“The show was a surprise. It skillfully reminds us that an improv presentation doesn’t always have to be wacky and off-the-wall.”MARK MAGEE, PortFringe 2019 Review Team
Deep Improv is the Fringe Festival presentation from The Fresnel Theater. With Fresnel regular Eric Darrow Worthley and co-founder Krista Simonis, the idea was to create an improv show that felt more like a scene from a play than your typical improvised show. The show has been well received by reviewers, so we thought we’d interview the performers to see what went into creating it.
Interview with Eric and Krista
“The performers are confident and skilled, so who knows what they’ll cook up the rest of the week, but if you appreciate the art of playing in the moment, catch the show.”BESS WELDEN, PortFringe 2019 Review Team
Q: Where did this idea come from?
Krista: It actually came from one of the first shows I ever did when I started doing improv. It was a devised theater piece and the audition was a scene where I was given the objective and obstacle combination of “You have something to tell this other person but you’re afraid.” And from that I had this amazing scene that I still remember. So I wanted to try to recapture that magic, and create an improv scene with real emotional stakes. Fringe seemed like the right place to do that.
Eric: For me Deep Improv came out of a desire to explore subject matters and relationships that are usually given only passing notice in improv. It many way it has been about doing improv with out the usual safety nets of laughter. I’ve felt that I can really push at the edges of what kind of stories can be told with improv.
Q: What was the creative process like for you?
Eric: We started just by talking about what makes a scene “good.” I made a list of videos with high-drama two person scenes and we watched them looking for what they had in common. They were all trying to get something from each other. So we made a list of verbs. You know, what strategies do people use to achieve their obstacles. Then we just practiced doing scenes with those strategies. And we did a lot of brainstorming and talking about what worked and what we needed as performers.
It was scary. Which is a good thing. Our show has monologues in the center of it, which gives us a chance to explore the characters a bit more, but to do an improvised monologue really requires you to go out on a limb artistically speaking. I did things as an actor that I haven’t done before, which is exciting.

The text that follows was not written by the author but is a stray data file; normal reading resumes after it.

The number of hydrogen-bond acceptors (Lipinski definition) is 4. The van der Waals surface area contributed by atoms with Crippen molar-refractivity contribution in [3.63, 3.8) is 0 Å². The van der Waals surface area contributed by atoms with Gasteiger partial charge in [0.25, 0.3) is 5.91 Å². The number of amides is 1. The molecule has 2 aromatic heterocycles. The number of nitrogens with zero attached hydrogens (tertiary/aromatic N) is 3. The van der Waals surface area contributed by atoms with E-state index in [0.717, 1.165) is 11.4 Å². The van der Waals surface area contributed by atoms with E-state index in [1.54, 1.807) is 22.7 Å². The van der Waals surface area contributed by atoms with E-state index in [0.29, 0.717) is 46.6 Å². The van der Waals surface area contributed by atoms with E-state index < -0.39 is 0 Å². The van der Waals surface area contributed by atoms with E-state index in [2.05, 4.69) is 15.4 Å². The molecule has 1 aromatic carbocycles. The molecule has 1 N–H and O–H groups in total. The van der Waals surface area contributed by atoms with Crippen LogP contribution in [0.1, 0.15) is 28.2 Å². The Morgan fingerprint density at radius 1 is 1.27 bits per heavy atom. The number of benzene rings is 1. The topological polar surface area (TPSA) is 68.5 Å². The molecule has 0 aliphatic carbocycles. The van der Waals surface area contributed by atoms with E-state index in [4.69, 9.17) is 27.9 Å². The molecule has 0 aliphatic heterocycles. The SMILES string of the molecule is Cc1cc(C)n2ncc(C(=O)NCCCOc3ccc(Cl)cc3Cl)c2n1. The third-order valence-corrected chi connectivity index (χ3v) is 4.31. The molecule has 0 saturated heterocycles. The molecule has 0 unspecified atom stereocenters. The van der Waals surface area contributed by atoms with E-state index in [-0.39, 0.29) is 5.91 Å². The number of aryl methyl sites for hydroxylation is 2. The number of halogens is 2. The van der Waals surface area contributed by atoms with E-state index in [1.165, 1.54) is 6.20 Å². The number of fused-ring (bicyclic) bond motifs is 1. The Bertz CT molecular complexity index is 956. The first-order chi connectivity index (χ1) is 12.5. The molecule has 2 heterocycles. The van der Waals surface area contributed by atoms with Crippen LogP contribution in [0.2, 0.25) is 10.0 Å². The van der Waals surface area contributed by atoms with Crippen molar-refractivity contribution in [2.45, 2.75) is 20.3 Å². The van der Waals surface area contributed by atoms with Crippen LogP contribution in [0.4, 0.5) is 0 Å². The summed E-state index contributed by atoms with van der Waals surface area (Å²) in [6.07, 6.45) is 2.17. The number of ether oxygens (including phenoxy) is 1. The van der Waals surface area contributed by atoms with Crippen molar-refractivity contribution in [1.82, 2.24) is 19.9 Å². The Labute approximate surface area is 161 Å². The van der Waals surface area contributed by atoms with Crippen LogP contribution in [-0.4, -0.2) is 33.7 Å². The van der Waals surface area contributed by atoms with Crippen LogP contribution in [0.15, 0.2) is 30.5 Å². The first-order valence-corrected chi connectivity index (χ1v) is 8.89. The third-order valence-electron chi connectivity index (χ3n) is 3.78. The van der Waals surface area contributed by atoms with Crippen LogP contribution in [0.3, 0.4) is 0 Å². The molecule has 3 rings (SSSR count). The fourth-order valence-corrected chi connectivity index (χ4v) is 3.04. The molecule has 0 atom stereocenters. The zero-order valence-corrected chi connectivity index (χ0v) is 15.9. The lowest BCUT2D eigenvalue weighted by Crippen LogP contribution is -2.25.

Q: What were some influences on your show?
Krista: Oh gosh. I’ve been told it’s reminiscent of August Wilson. We also did one performance that I heard was “very noir.” I mean, it is completely improvised so each performance will have a different feel, but ultimately it is all about relationships. In terms of influences though, it’s probably the most influenced by our own personal experiences. I tried to really follow the advice of my college acting coach who said that acting could be summed up by one sentence: “I want something from you right now, it’s really important, but there are things in the way to take action to get what I want.”
Eric: Yes, because it’s improv ultimately it’s all about what we’ve learned in life and through studying improv. Before the show a friend asked me, “What do you need to prepare?”
Krista: I just change my shirt and put on lipstick.
Eric: Yeah, the answer is just to change my shirt. That and study improv for fifteen years.
Q: How does improv fit into a more traditional theater perspective? What about the reverse?
Krista: Well I didn’t start out doing “improv,” I started doing “theater.” But since I was doing children’s theater, many of the exercises that you use to teach kids how to act are exercises that inspired modern improv- they all come from Viola Spolin. So improv, and learning how to react in the moment and get in touch with your feelings has always been a part of theater. Every time an actor messes up a line and someone forgets their cue and someone else has to cover… there’s improv happening all the time in theater, just not in the way you’d typically think of it.
As for the reverse, I think improv is just starting to take on more traditional theater “feels” but it first had to define itself as an artform separate from theater. In my opinion, the hardest thing in improv isn’t saying yes. It’s making decisions. In scripted work that is already done. Then it’s done some more when it’s edited. But in improv you have to make decisions in an instant and be confident in those decisions.
Q: What did you as a performer take away from doing this show?
Krista: I think if you take enough time to reflect you can learn from any show. For this one I kind of had two real revelatory moments. One, where I learned to put aside my perfectionist instincts a little bit. I’m definitely a person who always wants more, who is never satisfied. Once we started doing the actual performances, I realized that the audience was enjoying it. I didn’t have to worry about that and I could just play with the story. What we had created was enough.
I was also was reminded to speak truth. In the show we did last night, I went into it acknowledging that maybe there are topics I’ve been hesitant to really work with because they’re scary. But art is about being honest, so I really tried to just speak from the heart. I found myself saying things in the show that I’ve said before in life, and it resonated with people. As I was leaving, I had an audience member say “I’ve been there.” It’s just a great reminder that art connects us- however you’re feeling you are not alone.
You can catch just one more show of Deep Improv this weekend at the Mechanic’s Hall Ballroom.
- Saturday June 22nd @ 1:15pm, Mechanic’s Hall Ballroom